May 2, 2016
Dengue fever’s economic ‘bite’ estimated in Lancet Infectious Disease article
In keeping with the Schneider Institutes for Health Policy (SIHP)’s mandate to inform health policy through rigorous economic analyses, a group of SIHP health economists at Brandeis University’s Heller School for Social Policy and Management have published a comprehensive assessment of the economic burden that dengue fever imposes on 141 countries and territories around the world where active dengue transmission has been identified.
In summary, the group found that the global cost of dengue is substantial. At an estimated cost of US$8.9 billion annually, the price tag for dengue exceeds that of several other major infectious diseases such as cholera, rotavirus gastroenteritis, canine rabies and Chagas, notes lead author Donald Shepard.
Dengue fever burden: Why does it matter?
Dengue is the world’s fastest growing mosquito-borne disease, currently threatening about half the world’s population or almost 4 billion people and leading to an estimated 60-100 million symptomatic dengue cases every year. The disease’s common nickname in the tropical and subtropical countries where it is found is ‘break-bone fever,’ which attests to the degree of suffering it can inflict. Since it is transmitted by four distinct types of viruses, dengue can hit the same individual up to four times. Dengue fever is prone to resource-intensive outbreaks that tend to hit hardest in the urban growth centres of endemic countries, like Brazil, Indonesia and India. In this way, dengue can literally break the back of local healthcare systems and lead to intensive associated costs, related both to medical care and lost productivity.
But dengue fever is not a highly fatal disease and, therefore, it does not typically garner as much attention in terms of traditional measures of disease burden as malaria, for example. Professor Shepard and this team are an exception, however, as they published their first paper on the economics of dengue in 1993. Since then, they have also published several studies on the economic burden of dengue at the level of individual countries where dengue is a major public health threat such as India, Malaysia, Mexico, and the Philippines.
SIHP research provides a much needed global update
Therefore, the Lancet Infectious Diseases article entitled ‘The Global Economic Burden of Dengue: A Systematic Estimate’provides a much-needed update on the economic impact of this disease worldwide. The paper took a comprehensive view to assemble all existing evidence to generate a systematic estimate of global economic burden and, for the first time, to replicate this process 1,000 times to generate uncertainty intervals around the central estimate.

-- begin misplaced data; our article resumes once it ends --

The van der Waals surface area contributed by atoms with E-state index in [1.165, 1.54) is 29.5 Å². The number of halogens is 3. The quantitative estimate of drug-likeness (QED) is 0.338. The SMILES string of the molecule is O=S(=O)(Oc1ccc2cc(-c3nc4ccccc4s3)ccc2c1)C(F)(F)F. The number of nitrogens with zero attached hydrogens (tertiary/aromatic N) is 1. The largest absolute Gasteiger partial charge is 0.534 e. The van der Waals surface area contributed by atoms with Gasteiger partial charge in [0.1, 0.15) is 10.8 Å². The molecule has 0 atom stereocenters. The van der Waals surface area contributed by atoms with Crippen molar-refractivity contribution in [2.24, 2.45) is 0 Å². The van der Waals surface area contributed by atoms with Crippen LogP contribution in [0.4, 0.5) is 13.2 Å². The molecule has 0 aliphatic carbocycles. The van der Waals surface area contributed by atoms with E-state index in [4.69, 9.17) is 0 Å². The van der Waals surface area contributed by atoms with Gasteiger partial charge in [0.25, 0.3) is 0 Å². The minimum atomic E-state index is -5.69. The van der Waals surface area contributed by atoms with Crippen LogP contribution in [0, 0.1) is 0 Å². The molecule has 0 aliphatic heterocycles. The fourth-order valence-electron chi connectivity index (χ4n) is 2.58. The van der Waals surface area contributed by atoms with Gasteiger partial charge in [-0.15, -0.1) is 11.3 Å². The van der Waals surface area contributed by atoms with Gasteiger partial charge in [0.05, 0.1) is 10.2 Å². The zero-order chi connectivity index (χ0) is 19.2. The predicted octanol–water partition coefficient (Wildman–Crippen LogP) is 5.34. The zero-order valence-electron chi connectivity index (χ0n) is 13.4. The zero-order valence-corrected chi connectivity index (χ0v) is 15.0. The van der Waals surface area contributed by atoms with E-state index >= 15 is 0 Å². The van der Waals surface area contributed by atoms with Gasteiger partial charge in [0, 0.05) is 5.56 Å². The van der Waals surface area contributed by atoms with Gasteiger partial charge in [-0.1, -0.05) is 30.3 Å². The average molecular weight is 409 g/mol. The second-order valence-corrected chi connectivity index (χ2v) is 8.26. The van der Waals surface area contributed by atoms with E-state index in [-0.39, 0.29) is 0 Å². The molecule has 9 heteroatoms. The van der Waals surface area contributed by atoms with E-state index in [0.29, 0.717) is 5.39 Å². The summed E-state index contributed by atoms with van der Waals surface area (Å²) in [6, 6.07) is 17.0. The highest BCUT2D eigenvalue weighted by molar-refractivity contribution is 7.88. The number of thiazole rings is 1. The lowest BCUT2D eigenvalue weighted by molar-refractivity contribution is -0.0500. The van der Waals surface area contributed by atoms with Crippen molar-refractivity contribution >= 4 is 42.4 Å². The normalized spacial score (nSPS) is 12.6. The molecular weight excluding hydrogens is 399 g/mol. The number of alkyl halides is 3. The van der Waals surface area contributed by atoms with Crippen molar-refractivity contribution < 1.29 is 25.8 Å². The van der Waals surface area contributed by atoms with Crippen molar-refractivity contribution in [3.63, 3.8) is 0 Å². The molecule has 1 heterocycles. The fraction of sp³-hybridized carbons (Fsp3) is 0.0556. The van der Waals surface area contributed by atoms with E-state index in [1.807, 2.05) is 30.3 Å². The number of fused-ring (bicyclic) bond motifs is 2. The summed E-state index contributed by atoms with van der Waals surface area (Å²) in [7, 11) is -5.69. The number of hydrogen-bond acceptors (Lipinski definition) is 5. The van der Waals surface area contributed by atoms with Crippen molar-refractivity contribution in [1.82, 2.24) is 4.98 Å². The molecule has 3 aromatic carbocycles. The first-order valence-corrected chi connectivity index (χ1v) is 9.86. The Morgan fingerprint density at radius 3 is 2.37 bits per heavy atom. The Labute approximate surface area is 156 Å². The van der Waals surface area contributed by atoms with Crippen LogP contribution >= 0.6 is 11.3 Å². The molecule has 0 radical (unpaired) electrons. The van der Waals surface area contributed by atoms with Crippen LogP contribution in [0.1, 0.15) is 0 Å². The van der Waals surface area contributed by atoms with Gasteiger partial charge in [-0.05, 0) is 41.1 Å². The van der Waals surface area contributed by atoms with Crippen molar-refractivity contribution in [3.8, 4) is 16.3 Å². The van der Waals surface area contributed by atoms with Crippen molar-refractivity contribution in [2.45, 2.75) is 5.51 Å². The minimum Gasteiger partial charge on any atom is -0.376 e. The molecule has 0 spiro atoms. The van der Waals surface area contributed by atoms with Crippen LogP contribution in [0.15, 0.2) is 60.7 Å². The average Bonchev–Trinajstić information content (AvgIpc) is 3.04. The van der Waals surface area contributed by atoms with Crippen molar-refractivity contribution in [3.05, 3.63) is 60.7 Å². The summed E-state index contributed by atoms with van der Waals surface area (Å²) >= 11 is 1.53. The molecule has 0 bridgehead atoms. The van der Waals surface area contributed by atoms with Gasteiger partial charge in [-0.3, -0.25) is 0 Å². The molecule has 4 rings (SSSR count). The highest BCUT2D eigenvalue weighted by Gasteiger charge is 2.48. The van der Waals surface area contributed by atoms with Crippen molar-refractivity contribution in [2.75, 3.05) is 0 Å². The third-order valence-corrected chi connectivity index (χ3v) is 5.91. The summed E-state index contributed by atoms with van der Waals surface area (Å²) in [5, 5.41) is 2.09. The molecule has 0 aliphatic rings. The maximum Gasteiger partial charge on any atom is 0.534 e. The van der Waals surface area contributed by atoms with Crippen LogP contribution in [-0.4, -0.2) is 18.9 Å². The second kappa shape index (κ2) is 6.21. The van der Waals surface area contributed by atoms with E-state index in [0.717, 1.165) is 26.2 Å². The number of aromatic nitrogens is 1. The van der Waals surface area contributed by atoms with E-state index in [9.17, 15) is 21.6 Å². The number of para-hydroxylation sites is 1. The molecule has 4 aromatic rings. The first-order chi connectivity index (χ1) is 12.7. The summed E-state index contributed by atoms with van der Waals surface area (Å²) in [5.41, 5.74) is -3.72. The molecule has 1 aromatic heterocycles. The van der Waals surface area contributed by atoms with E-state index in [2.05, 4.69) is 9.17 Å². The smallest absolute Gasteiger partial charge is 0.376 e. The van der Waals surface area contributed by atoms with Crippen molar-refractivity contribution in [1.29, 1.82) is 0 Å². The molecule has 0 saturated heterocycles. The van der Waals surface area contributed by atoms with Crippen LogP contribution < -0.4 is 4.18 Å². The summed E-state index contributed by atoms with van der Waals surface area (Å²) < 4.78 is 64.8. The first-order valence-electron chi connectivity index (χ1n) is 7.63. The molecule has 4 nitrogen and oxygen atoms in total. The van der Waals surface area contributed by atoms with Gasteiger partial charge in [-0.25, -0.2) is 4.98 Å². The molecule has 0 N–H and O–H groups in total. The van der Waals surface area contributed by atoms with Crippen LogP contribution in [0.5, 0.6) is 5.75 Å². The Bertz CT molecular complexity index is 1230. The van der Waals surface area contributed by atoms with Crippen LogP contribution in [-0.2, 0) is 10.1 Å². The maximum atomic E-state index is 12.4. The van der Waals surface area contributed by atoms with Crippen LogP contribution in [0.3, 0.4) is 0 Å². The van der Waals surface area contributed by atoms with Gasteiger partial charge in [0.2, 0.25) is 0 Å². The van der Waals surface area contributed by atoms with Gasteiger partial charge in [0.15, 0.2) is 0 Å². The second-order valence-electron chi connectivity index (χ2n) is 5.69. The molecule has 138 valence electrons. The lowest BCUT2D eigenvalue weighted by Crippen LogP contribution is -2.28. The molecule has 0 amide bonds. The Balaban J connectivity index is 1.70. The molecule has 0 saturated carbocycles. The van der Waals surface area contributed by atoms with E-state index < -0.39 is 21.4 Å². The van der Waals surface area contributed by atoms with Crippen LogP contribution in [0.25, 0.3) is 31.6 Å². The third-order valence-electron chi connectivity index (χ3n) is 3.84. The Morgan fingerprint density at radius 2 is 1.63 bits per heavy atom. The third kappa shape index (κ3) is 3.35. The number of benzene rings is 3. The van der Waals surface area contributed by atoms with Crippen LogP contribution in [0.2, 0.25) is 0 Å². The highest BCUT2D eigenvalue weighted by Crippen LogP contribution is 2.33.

“The dearth of population-based data for many elements was the biggest challenge of us. For important parts of the tropics-especially South Asia and Africa-almost no such studies exist, in fact,” notes Professor Shepard.
Clear message to global policy community
The study provides both global and regional estimates on the cost of dengue, broken down by country and various short- and long-term costs. By putting a value on the size of the dengue problem, these estimates will help governments and donors make better-informed decisions around their dengue programmes.
“In every country the public purse has more demands than it can satisfy,” says Professor Shepard. “Defining dengue in monetary terms means the disease can be compared with other economic problems. Public health systems can then leverage that information to secure resources from their Ministry of Finance – and possibly the donor community – to control the disease.”
In quantifying the uncertainty around the study’s estimates, the study highlights the importance of conducting additional cohort studies and linking the results with routine surveillance data.
“Our hope is that a greater understanding of the main factors driving uncertainty around the burden of dengue will allow current estimates to be improved and, consequently, drive the evaluation of existing and potential future preventive and treatment approaches,” concludes Professor Shepard.